One month to read a 1,600-page DEIR on the America's Cup: Ready, set, go!

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The America's Cup environmental approval process is moving faster than 30 knots

Members of the public will have a chance to offer feedback on the massive draft environmental impact report (DEIR) for the America's Cup at the Planning Commision on August 11 -- one month from the date of the DEIR release, July 11. Anyone interested in weighing in on far-reaching plans for the Northern Waterfront during the world-famous sailing matches in 2012, 2013, and beyond ought to download the report now and start diving in. To absorb the whole thing, you'd have to read 53 pages a day.

Representatives from the Port of San Francisco, the Office of Economic and Workforce Development, and America's Cup Race Management gathered in San Francisco City Hall July 11 for a briefing on the landmark document. Race organizers are aiming to wrap up the environmental review process by the end of the year.

Iain Murray, CEO of America's Cup Race Management, spoke about the history of the regatta, the sailing events planned around the globe from now until the 2013 match, and the challenges even the world's most skilled sailors will encounter while learning to pilot the specialized America's Cup vessels.

Brad Benson of the Port of San Francisco explained that Pier 27 would serve as a primary public viewing area during the event and a focal point for city activities during the match, complete with spectator vessels. He also noted that preparations for the race would involve dredging and sub-structure improvements at Piers 30-32, which would house cranes for lifting the giant boats in and out of the water.

Yet none of the speakers spoke directly about the findings of the DEIR.

"What we'd like to do is let the document speak for itself," said Michael Martin, America's Cup Project Director, after a reporter asked him to provide a summary. Martin also noted that a number of locations were being studied as areas where members of the public could congregate during the races, including Crissy Field, Aquatic Park, and Fort Mason. Alcatraz would likely be used for private events, he added.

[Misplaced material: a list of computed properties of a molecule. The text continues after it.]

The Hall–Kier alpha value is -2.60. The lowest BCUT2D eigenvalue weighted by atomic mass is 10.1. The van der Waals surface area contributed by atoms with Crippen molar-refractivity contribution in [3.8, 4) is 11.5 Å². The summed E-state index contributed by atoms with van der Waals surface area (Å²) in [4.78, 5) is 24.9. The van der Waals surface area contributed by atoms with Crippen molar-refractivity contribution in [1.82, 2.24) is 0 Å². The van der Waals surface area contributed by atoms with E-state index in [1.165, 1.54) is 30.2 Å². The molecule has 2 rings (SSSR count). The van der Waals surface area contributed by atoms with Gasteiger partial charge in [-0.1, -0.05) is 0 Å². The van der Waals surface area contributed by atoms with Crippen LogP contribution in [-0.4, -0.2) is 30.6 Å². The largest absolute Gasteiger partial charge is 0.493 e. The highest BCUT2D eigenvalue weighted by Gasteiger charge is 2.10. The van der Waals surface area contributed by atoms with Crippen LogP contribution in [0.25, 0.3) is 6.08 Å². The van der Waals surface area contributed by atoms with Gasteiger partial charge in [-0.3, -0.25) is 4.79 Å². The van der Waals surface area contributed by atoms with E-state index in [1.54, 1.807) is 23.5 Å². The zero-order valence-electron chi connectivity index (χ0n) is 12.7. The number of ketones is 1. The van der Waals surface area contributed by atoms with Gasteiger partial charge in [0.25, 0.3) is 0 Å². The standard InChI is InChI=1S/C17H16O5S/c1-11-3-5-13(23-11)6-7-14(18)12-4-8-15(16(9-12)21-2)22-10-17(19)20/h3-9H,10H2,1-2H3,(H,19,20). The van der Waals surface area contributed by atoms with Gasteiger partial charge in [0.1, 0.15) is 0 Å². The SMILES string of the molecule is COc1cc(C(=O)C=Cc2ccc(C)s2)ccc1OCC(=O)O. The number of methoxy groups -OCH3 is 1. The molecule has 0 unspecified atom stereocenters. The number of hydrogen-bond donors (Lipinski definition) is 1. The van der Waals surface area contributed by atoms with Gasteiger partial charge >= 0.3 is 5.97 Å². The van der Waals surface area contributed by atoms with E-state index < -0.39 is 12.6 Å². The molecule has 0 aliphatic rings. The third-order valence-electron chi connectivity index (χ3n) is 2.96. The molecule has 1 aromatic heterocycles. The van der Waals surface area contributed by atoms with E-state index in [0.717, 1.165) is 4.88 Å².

The DEIR is a hefty document which we've barely begun to peek at. It encompasses plans not only for the America's Cup, but a two-story, 91,000-square foot cruise terminal at Pier 27 that would serve ships carrying as many as 4,000 passengers. (The green shoreside power hookup there, as we reported last week, will be temporarily disabled, negatively impacting air quality.)

If the proposal is approved as written, the core and shell of the cruise terminal would be built to house the America's Cup operations as part of the America's Cup Village at Piers 27-29. After the 2013 events, the rest of the facility would be completed.

Meanwhile, a coalition of environmental organizations that have been involved in the planning process released a statement expressing "guarded optimism" about the DEIR. Made up of representatives from San Francisco Baykeeper, San Francisco Tomorrow, and the Turtle Island Restoration Network, the groups signalled that they would be keeping a close eye on issues such as traffic congestion, the impacts of crowding near sensitive habitats in the Presidio and other viewing areas, carbon-reduction plans, and impacts to Bay water quality and marine life.

“Our organizations are committed to a green and carbon negative event and this is just the first step in ensuring that we get that,” said Teri Shore, Program Director of Turtle Island Restoration Network. “We need to have a thorough understanding of the impacts of the event, how they will be mitigated, and who will pay.” 

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